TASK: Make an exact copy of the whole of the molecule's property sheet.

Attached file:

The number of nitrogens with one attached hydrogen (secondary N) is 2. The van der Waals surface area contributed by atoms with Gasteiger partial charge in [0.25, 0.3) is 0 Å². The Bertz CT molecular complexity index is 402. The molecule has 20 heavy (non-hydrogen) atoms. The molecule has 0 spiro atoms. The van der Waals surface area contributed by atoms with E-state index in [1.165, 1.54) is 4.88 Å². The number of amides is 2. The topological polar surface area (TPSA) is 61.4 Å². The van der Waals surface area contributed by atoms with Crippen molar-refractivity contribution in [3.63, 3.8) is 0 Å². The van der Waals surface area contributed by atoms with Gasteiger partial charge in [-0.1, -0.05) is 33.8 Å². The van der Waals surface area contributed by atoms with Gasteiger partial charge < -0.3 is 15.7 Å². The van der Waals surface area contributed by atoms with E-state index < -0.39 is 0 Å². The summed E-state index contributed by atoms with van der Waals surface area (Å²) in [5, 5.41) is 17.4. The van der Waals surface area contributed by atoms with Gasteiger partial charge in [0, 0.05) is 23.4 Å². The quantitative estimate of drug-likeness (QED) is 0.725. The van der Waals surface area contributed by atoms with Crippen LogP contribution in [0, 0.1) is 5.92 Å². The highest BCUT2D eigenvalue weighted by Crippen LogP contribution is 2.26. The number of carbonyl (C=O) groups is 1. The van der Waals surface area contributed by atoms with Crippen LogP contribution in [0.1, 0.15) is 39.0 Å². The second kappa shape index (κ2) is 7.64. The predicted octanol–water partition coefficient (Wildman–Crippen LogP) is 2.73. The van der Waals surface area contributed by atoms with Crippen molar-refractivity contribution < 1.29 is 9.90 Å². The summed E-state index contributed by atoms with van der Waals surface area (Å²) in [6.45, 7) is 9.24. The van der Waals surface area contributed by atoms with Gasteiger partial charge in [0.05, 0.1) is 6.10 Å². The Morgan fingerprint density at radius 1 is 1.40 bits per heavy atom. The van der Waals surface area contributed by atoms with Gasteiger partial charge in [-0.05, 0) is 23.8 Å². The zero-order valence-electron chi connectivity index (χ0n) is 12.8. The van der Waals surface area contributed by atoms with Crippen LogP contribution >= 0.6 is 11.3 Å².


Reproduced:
The number of nitrogens with one attached hydrogen (secondary N) is 2. The van der Waals surface area contributed by atoms with Gasteiger partial charge in [0.25, 0.3) is 0 Å². The Bertz CT molecular complexity index is 402. The molecule has 20 heavy (non-hydrogen) atoms. The molecule has 0 spiro atoms. The van der Waals surface area contributed by atoms with E-state index in [1.165, 1.54) is 4.88 Å². The number of amides is 2. The topological polar surface area (TPSA) is 61.4 Å². The van der Waals surface area contributed by atoms with Crippen molar-refractivity contribution in [3.63, 3.8) is 0 Å². The van der Waals surface area contributed by atoms with Gasteiger partial charge in [-0.1, -0.05) is 33.8 Å². The van der Waals surface area contributed by atoms with Gasteiger partial charge < -0.3 is 15.7 Å². The van der Waals surface area contributed by atoms with E-state index < -0.39 is 0 Å². The summed E-state index contributed by atoms with van der Waals surface area (Å²) in [5, 5.41) is 17.4. The van der Waals surface area contributed by atoms with Gasteiger partial charge in [0, 0.05) is 23.4 Å². The quantitative estimate of drug-likeness (QED) is 0.725. The van der Waals surface area contributed by atoms with Crippen LogP contribution in [0, 0.1) is 5.92 Å². The highest BCUT2D eigenvalue weighted by Crippen LogP contribution is 2.26. The number of carbonyl (C=O) groups is 1. The van der Waals surface area contributed by atoms with Crippen LogP contribution in [0.1, 0.15) is 39.0 Å². The second kappa shape index (κ2) is 7.64. The predicted octanol–water partition coefficient (Wildman–Crippen LogP) is 2.73. The van der Waals surface area contributed by atoms with Crippen molar-refractivity contribution < 1.29 is 9.90 Å². The summed E-state index contributed by atoms with van der Waals surface area (Å²) in [6.45, 7) is 9.24. The van der Waals surface area contributed by atoms with Gasteiger partial charge in [0.05, 0.1) is 6.10 Å². The Morgan fingerprint density at radius 1 is 1.40 bits per heavy atom. The van der Waals surface area contributed by atoms with Gasteiger partial charge in [-0.05, 0) is 23.8 Å². The zero-order valence-electron chi connectivity index (χ0n) is 12.8. The van der Waals surface area contributed by atoms with Crippen LogP contribution >= 0.6 is 11.3 Å².